Desperate Times Call For Desperate Measures...
Library director hired for half-year
Thursday, February 19, 2009
BY SARAH SCHILLACI
PASSAIC — After going nearly one year without a permanent library director, the library board of trustees hired the former director of the Greenwich, Conn., library to take the helm — on a trial basis.
The board passed a resolution Tuesday night to hire Mario Gonzalez, who has also worked for public library systems in Houston and New York City, for a six-month trial.
Board President Walter Porto said the board will meet again in July to decide if it will offer Gonzalez a contract.
"Or, we tell him, 'Thank you for visiting,' " Porto said Wednesday.
Gonzalez will receive a starting salary of $76,126, Porto said, but may receive a $5,000 salary increase after six months.
Passaic has been without a permanent library director since last March, when former director Alan Bobowski stepped down to take another job. Kathleen Mollica, who has been serving as interim director, decided not to stay, Porto said.
"We need to replace [Mollica], or we lose state aid," Porto said. "That's basically the bottom line. If I don't have a director, I jeopardize $72,000 that I cannot afford to lose."
At Tuesday night's meeting, Gonzalez presented the library board with a list of more than 30 goals he said he planned to accomplish in the next six months. The goals ranged from enhancing access to library collections through technology to implementing a schedule of "on-call" staff to fill in for absent staff members.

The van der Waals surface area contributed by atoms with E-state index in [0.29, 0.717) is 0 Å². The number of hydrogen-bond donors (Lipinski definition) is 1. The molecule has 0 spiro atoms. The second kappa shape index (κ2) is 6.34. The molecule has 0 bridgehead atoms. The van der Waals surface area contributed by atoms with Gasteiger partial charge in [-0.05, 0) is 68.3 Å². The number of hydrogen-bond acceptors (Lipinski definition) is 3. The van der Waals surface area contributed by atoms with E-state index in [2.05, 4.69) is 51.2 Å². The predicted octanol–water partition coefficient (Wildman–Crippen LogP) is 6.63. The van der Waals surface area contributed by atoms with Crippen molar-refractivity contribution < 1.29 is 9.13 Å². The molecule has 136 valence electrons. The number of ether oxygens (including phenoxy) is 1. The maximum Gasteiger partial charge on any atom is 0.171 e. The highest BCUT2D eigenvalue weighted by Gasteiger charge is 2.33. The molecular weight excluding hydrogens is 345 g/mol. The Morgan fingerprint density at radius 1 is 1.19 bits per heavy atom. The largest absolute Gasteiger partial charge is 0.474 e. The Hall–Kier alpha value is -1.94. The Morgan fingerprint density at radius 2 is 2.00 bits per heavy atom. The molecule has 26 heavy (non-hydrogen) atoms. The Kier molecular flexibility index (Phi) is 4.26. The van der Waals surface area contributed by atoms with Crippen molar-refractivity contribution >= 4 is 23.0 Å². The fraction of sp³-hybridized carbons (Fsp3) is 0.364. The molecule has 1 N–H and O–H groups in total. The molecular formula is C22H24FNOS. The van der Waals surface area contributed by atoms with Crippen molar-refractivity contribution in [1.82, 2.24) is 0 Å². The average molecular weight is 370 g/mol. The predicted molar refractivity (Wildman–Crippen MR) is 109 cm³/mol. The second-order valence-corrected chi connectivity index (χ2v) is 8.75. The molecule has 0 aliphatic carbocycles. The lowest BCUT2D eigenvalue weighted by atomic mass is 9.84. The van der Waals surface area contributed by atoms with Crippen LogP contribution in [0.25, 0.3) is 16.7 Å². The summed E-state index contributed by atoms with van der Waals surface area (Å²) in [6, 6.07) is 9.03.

He also said that his overarching goal for the library system would be "creating an atmosphere of mutual trust and integrity."
Gonzalez comes to Passaic after retiring as director of the Greenwich Public Library last May, a position he held for nine years.
Although a March 2008 report in Greenwich Time, a local newspaper, said that a survey of Greenwich Library employees revealed that some employees disagreed with Gonzalez's managerial techniques, Porto said he was not concerned with the incoming director's style.
"I did call the library to find out exactly what was going on," Porto said. "It boiled down to nothing. It was … a group of people that were not in agreement with (Gonzalez) being there."
Well, at least they got Mario on the cheap. It sounds to your scribe as though the net cost to Passaic for the next six months will be all of $4,126, which is about all that Mario is worth, in his humble opinion. Less than $700 a month. Call it about $30 per day, net net. Hell, that's less than a day's worth of fines at the Greenwich Library.
Well, dear reader, it seems you can fool some of the people some of the time. Not too many people here in Greenwich would say that Mario fostered "an atmosphere of mutual trust and integrity." Just the opposite, in fact. Which is why the board of trustees finally showed him the door. And, of course, they still haven't released the secret study of employee morale that led to Mario's downfall....
Well, maybe people in Passaic are different. Or maybe Mario has somehow transformed himself into Super Mario in the past few months. But your scribe remains skeptical.
(With a tip of the hat to Brian Harrod at Greenwich Roundup)